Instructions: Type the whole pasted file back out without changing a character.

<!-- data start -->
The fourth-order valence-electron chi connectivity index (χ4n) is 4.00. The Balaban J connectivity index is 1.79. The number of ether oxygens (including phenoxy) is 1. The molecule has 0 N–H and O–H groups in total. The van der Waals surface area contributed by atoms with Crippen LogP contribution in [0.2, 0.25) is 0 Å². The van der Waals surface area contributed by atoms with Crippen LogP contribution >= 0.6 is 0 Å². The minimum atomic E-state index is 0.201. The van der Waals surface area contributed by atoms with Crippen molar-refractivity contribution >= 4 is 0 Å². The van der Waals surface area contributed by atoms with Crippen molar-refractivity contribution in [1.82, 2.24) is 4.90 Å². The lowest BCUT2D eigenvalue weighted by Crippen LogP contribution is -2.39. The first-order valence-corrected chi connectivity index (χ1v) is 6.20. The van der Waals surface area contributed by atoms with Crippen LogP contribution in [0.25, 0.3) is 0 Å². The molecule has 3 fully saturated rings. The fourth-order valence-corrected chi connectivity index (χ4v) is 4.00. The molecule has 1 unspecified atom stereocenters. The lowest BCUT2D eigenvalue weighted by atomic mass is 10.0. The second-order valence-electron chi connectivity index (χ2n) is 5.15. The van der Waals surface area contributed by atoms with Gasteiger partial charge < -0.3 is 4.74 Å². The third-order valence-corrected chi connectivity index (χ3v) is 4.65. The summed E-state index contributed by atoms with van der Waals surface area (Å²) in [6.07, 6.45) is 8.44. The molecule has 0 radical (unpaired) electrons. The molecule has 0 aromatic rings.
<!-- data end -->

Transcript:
The fourth-order valence-electron chi connectivity index (χ4n) is 4.00. The Balaban J connectivity index is 1.79. The number of ether oxygens (including phenoxy) is 1. The molecule has 0 N–H and O–H groups in total. The van der Waals surface area contributed by atoms with Crippen LogP contribution in [0.2, 0.25) is 0 Å². The van der Waals surface area contributed by atoms with Crippen LogP contribution >= 0.6 is 0 Å². The minimum atomic E-state index is 0.201. The van der Waals surface area contributed by atoms with Crippen molar-refractivity contribution >= 4 is 0 Å². The van der Waals surface area contributed by atoms with Crippen molar-refractivity contribution in [1.82, 2.24) is 4.90 Å². The lowest BCUT2D eigenvalue weighted by Crippen LogP contribution is -2.39. The first-order valence-corrected chi connectivity index (χ1v) is 6.20. The van der Waals surface area contributed by atoms with Crippen LogP contribution in [0.25, 0.3) is 0 Å². The molecule has 3 fully saturated rings. The fourth-order valence-corrected chi connectivity index (χ4v) is 4.00. The molecule has 1 unspecified atom stereocenters. The lowest BCUT2D eigenvalue weighted by atomic mass is 10.0. The second-order valence-electron chi connectivity index (χ2n) is 5.15. The van der Waals surface area contributed by atoms with Gasteiger partial charge < -0.3 is 4.74 Å². The third-order valence-corrected chi connectivity index (χ3v) is 4.65. The summed E-state index contributed by atoms with van der Waals surface area (Å²) in [6.07, 6.45) is 8.44. The molecule has 0 radical (unpaired) electrons. The molecule has 0 aromatic rings.